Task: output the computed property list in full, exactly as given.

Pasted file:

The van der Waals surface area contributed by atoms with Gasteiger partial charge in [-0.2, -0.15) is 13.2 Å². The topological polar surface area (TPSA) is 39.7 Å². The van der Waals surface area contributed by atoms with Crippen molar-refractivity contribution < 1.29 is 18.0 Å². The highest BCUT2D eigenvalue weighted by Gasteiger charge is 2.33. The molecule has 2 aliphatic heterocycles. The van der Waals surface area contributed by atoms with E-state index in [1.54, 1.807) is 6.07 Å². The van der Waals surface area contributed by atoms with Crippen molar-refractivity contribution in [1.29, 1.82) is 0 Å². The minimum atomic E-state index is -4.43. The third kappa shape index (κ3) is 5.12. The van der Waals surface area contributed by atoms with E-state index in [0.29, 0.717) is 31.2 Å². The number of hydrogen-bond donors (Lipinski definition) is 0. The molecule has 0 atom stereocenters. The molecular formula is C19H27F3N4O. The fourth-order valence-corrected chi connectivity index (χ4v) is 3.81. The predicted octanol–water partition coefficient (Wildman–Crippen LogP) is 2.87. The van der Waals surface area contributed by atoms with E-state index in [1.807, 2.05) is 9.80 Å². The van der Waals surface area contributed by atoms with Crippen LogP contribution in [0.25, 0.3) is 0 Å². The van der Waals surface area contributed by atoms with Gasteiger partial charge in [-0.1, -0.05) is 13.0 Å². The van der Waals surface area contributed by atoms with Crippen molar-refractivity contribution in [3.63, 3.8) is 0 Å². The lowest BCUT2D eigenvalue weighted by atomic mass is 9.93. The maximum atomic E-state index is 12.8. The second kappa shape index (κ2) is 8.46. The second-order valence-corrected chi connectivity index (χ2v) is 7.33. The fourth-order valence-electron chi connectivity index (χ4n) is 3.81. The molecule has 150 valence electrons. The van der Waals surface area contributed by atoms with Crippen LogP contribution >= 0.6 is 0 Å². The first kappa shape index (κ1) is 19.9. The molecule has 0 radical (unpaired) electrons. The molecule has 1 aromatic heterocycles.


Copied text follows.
The van der Waals surface area contributed by atoms with Gasteiger partial charge in [-0.2, -0.15) is 13.2 Å². The topological polar surface area (TPSA) is 39.7 Å². The van der Waals surface area contributed by atoms with Crippen molar-refractivity contribution < 1.29 is 18.0 Å². The highest BCUT2D eigenvalue weighted by Gasteiger charge is 2.33. The molecule has 2 aliphatic heterocycles. The van der Waals surface area contributed by atoms with E-state index in [1.54, 1.807) is 6.07 Å². The van der Waals surface area contributed by atoms with Crippen molar-refractivity contribution in [1.29, 1.82) is 0 Å². The minimum atomic E-state index is -4.43. The third kappa shape index (κ3) is 5.12. The van der Waals surface area contributed by atoms with E-state index in [0.29, 0.717) is 31.2 Å². The number of hydrogen-bond donors (Lipinski definition) is 0. The molecule has 0 atom stereocenters. The molecular formula is C19H27F3N4O. The fourth-order valence-corrected chi connectivity index (χ4v) is 3.81. The predicted octanol–water partition coefficient (Wildman–Crippen LogP) is 2.87. The van der Waals surface area contributed by atoms with E-state index in [1.807, 2.05) is 9.80 Å². The van der Waals surface area contributed by atoms with Crippen LogP contribution in [0.25, 0.3) is 0 Å². The van der Waals surface area contributed by atoms with Gasteiger partial charge in [-0.1, -0.05) is 13.0 Å². The van der Waals surface area contributed by atoms with Crippen molar-refractivity contribution in [3.63, 3.8) is 0 Å². The lowest BCUT2D eigenvalue weighted by atomic mass is 9.93. The maximum atomic E-state index is 12.8. The second kappa shape index (κ2) is 8.46. The second-order valence-corrected chi connectivity index (χ2v) is 7.33. The fourth-order valence-electron chi connectivity index (χ4n) is 3.81. The molecule has 150 valence electrons. The van der Waals surface area contributed by atoms with Crippen LogP contribution >= 0.6 is 0 Å². The first kappa shape index (κ1) is 19.9. The molecule has 0 radical (unpaired) electrons. The molecule has 1 aromatic heterocycles.